• fat-free or nonfat (skim) milk or low-fat or light (1%) milk
  • low-fat or nonfat yogurt
  • low-fat or reduced-fat cheese
  • tofu
  • calcium-fortified fruit juices
  • ice cream and frozen yogurt (occasionally)

Taming the Sweet Tooth

Almost everyone has a sweet tooth, and that attraction to sweets makes it difficult to keep children from choosing candy, cookies, and cakes over healthier fare. You can't do much to take the sweet tooth out of the kid, but you can help control your child's access to sweets by keeping these foods out of your pantry. Children who feast on sugary foods wind up with little appetite for better food choices, so let sweets be a "once-in-a-while" snack. This way you'll help your child develop a taste for other foods. Brush up on ways to sweeten the taste of foods without adding processed sugar. Fruit juices, unsweetened applesauce, and prune purees can be used in place of fats and sugars in many recipes. While you're at it, ditch the caffeine as well. Caffeine doesn't belong in a child's diet. Since caffeine is a stimulant, it can interfere with your child's concentration and ability to sleep well. Avoid soft drinks and iced tea, since these beverages can contain large quantities of caffeine.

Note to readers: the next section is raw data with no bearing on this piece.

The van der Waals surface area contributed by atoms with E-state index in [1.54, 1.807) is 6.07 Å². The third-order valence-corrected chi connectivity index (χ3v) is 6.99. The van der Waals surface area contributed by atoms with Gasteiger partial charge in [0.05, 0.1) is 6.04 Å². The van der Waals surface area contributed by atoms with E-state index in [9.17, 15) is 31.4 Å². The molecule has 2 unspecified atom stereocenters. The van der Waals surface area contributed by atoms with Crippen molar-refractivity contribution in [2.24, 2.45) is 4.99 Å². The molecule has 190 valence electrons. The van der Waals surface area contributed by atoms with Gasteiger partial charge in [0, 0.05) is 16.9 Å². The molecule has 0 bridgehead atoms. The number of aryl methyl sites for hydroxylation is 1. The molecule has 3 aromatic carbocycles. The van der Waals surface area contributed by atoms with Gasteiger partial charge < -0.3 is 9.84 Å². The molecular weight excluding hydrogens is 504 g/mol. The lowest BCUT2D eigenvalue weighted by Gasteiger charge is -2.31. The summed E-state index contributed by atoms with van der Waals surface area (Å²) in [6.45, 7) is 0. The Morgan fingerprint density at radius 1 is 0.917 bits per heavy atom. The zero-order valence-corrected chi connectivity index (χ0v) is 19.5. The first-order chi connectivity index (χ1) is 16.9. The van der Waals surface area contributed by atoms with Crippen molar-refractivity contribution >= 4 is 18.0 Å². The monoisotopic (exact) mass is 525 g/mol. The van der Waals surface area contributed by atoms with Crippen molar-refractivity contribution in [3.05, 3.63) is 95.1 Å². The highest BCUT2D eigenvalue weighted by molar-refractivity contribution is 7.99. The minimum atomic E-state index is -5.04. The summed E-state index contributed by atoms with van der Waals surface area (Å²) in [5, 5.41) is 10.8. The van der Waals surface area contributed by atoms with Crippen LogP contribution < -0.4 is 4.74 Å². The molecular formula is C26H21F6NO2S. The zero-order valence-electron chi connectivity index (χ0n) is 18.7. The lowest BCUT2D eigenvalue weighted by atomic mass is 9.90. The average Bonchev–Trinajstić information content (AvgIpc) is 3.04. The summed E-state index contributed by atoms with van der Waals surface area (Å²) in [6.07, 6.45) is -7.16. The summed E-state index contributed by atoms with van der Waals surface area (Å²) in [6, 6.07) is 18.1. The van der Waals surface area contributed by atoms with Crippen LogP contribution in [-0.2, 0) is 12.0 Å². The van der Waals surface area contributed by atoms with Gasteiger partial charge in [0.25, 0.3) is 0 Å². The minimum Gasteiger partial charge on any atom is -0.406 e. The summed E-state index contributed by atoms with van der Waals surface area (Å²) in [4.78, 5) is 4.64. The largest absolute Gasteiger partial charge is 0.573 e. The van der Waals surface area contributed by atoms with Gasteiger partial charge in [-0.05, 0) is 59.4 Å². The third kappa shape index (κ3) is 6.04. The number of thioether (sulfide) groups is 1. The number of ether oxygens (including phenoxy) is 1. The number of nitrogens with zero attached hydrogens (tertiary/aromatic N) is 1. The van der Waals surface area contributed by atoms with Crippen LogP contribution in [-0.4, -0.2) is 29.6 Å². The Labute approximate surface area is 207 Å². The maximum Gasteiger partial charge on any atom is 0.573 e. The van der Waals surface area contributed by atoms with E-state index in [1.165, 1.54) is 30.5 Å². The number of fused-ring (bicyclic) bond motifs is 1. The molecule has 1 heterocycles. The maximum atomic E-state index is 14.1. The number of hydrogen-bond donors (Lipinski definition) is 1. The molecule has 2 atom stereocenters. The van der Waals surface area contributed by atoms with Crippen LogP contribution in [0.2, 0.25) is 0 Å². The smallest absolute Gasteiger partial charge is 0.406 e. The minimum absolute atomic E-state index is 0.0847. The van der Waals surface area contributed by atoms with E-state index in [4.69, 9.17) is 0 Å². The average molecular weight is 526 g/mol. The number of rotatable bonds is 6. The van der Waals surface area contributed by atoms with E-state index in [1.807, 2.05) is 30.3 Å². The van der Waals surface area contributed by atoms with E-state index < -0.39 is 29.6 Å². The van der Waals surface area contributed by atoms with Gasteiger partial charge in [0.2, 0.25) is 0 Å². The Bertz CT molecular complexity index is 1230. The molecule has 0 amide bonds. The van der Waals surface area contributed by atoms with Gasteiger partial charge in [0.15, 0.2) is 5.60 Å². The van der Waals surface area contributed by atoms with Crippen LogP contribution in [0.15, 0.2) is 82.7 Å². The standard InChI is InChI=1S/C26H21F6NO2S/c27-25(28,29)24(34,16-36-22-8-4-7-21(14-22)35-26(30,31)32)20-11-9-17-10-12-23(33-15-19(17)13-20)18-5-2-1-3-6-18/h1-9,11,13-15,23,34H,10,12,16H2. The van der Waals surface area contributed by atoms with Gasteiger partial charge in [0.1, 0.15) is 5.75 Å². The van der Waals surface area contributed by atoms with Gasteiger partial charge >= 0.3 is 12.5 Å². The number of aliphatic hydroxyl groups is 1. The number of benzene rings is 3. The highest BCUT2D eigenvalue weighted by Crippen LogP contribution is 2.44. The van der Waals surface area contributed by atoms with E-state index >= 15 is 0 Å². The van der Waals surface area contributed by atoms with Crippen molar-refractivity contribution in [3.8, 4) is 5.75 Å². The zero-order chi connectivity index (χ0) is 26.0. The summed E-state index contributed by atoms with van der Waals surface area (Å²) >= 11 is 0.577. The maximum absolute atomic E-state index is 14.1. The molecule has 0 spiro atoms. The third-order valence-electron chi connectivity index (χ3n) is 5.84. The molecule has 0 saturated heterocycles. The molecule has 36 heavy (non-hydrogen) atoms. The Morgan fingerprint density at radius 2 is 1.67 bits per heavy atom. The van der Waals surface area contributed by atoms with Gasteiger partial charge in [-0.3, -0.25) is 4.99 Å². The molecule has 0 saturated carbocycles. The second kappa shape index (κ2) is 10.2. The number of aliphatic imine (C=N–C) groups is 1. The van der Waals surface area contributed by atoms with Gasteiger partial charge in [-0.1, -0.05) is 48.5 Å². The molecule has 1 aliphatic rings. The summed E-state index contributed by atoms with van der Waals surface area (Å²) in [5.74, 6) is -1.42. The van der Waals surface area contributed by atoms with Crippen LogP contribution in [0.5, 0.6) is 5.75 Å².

Nutritional Supplements

Many healthy children who eat a variety of good foods do not need supplements. Even the pickiest eater, given good food choices, will probably get what is needed over the course of a few days or a week. Check with your pediatrician if you're not sure that your child's diet provides the necessary nutrients.

Some parents choose to give their child supplements. In some cases, such as special dietary practices and certain medical conditions, a child's doctor may suggest a vitamin supplement. In either case, be sure to check labels for proper doses and appropriate amounts. If you have concerns or questions about the use of vitamin or mineral supplements, check with your doctor. He or she may also recommend a fluoride supplement for your child if you are using a nonfluoridated water supply. Be sure to store supplements well out of your child's reach; excessive amounts of some supplements can poison a child.

© Copyright 1998 American Medical Association